Shortly after the release of Los Angeles, Ellison, who was at the forefront of burgeoning “west-coast beat scene,” created an offshoot of his label, Warp, and made Brainfeeder whose original roster included some now, very well known producers, if you’re in to instrumental experimental electronic, of course. Among those who would sign with his label were The Gaslamp Killer, Samiyam, and Ras G, just to name a few.
Two years later came Flylo’s greatest achievement to date, the “cosmic drama” Cosmogramma. The album was the first in his discography to feature live instrumentation, featuring his frequent collaborator the bass wizard, Thundercat. Despite critics giving the album rave reviews and pushing Flying Lotus to the head of the electronic genre worldwide, the album did not receive a Grammy nomination. Which is yet another reason, in a growing list, why I do not care about the Grammys. While working on his next release, Flylo would produce tracks for Odd Future’s Hodgy Beats as well as Mac Miller. During this time Ellison created a persona for his rapper alias, Captain Murphy. Murphy would be the talk of the hip-hop world, who spent nearly all of 2012 speculating who the rapper was, with Tyler, the Creator and Earl Sweatshirt mistakenly being credited as the lyricists due to the heavy vocal effects he utilized on the mixtape, Duality. While the Captain Murphy narrative continued to dominate the hip hop realm, Flylo quietly dropped his fourth full length, Until the Quiet Comes. The album can be described as a journey through lucid dream space, which is evident through the smooth textures, ghostly vocal effects, and free jazz elements.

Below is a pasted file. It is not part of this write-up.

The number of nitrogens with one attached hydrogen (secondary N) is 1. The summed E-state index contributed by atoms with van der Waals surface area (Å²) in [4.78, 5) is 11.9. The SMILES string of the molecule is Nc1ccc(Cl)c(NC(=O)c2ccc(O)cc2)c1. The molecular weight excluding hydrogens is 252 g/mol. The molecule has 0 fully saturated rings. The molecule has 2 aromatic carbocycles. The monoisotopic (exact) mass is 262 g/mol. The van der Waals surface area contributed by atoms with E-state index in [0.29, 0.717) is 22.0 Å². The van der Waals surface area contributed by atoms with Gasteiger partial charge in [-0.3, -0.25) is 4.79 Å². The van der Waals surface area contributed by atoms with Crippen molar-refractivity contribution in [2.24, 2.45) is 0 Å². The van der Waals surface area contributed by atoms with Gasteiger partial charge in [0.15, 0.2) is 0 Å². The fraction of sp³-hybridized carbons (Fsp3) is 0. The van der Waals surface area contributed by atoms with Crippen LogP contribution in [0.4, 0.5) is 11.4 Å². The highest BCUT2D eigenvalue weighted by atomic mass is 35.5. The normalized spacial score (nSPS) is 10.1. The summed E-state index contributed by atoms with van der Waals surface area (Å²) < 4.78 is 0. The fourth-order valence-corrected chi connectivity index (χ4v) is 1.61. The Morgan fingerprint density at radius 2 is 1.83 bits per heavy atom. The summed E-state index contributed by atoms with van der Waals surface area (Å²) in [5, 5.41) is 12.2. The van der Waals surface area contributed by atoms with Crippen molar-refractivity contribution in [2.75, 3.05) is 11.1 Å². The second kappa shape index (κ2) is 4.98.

Another two years passed until fans were graced with new Flylo material in the form of the highly conceptualized You’re Dead! The theme is kind of obvious, whereas Until the Quiet Comes was a journey through a dream like state, this album was about the journey between the world of the living and the dead. On this album, Flylo really seemed to mature as a producer, now employing electronic guitar as well as mastering the art of free jazz. Although his previous albums had all been very well composed and produced, it still doesn’t seem to match the musicality, or accessibility, of You’re Dead! Ellison’s ability to paint a picture with sound has always been uncanny, but this album destroyed any misconceived notion that Flying Lotus was just some dude with a computer and turntables.